Back in September 2017, Positive Technologies’ experts had expressed interest in the development of a technique that can attack the yet secretive Intel’s Management Engine (IME) technology from the USB port. Now, they have revealed additional information about their plans. According to experts, in December 2017 they intend to demonstrate that they indeed have identified the way to “run unsigned code in the Platform Controller Hub” on any given motherboard through the God-mode hack.
Intel recently switched to the embedded Minix operating system. Researchers have found a vulnerability in IME’s CPU component, a tiny microprocessor that exists within the platform controller, or chipset, of every PC motherboard built for Intel processors.
The IME was introduced to allow functions such as remote booting and administration, but it also handles the initialization of the CPU and its power management.
The Platform Controller Hub is the central point where IME is located; it has its operating system, Minix, its CPU and lets sysadmins to control/configure/wipe machines across a network remotely. The platform is quite useful provided if you need to manage a large network of computers especially in situations where the endpoint’s OS breaks down and does not boot properly.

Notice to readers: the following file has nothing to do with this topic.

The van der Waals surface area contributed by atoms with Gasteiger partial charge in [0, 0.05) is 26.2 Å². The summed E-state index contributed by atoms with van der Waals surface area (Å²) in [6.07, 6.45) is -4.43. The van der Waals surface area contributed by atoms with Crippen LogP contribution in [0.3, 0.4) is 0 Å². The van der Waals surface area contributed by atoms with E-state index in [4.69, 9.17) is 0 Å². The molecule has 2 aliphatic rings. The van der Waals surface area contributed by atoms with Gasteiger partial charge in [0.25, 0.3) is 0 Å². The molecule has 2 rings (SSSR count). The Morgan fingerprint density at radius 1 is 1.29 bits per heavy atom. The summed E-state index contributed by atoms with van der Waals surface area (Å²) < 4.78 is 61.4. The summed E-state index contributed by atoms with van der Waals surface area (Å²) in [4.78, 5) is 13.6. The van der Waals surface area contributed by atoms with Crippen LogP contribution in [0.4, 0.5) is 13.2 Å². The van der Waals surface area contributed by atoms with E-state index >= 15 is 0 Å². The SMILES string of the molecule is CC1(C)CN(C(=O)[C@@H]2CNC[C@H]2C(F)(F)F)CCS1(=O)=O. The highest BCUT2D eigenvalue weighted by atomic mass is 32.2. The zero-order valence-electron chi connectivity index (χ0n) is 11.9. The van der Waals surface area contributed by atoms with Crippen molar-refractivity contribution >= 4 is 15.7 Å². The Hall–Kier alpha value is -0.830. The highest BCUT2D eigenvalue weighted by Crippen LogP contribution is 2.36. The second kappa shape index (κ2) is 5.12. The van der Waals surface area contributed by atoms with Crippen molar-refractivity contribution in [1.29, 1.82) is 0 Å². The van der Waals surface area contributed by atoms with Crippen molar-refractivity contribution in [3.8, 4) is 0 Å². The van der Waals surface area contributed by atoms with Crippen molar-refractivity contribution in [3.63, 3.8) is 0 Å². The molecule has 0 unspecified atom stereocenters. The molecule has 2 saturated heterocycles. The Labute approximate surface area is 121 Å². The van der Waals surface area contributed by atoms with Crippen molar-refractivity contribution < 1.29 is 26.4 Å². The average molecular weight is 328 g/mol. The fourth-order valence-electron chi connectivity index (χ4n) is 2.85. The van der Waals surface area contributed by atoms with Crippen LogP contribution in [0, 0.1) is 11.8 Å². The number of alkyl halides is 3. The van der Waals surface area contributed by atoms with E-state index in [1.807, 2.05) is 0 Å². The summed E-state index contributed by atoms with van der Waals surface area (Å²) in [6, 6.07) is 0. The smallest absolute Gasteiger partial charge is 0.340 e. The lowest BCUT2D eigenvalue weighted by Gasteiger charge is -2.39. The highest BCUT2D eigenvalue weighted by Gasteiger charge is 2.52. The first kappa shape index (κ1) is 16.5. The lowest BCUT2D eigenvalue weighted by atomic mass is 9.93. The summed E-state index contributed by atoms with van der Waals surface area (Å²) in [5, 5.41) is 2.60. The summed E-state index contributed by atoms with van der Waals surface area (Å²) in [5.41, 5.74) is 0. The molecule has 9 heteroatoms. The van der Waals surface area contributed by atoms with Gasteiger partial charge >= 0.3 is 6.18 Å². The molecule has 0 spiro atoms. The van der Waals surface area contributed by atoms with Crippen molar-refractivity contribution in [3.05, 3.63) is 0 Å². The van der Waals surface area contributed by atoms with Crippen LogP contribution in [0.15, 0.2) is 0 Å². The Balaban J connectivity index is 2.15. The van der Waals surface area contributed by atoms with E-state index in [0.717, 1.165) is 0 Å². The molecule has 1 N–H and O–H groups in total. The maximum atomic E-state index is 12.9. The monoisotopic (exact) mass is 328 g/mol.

The security flaw reportedly affects almost every CPU that is part of the Intel 6th Gen ‘Skylake’ Core CPU or newer. It can be bridged to the USB subsystem allowing remote access, which is a common attack vector.
So, when experts state that they can hijack the Management Engine, this means they can take over the control of a box completely regardless of which operating system or antivirus is installed. This is made possible through the powerful God-mode hack attack, which is relatively new and used discreetly to spy upon users or hijack corporate data.
It has long been suspected that the IME allows for undetectable backdoors that governments and other agencies can use to spy on users, but has been difficult to disable because of its deep low-level integration with the system. Some security experts have even touted it to be a black box of exploitable flaws and bugs.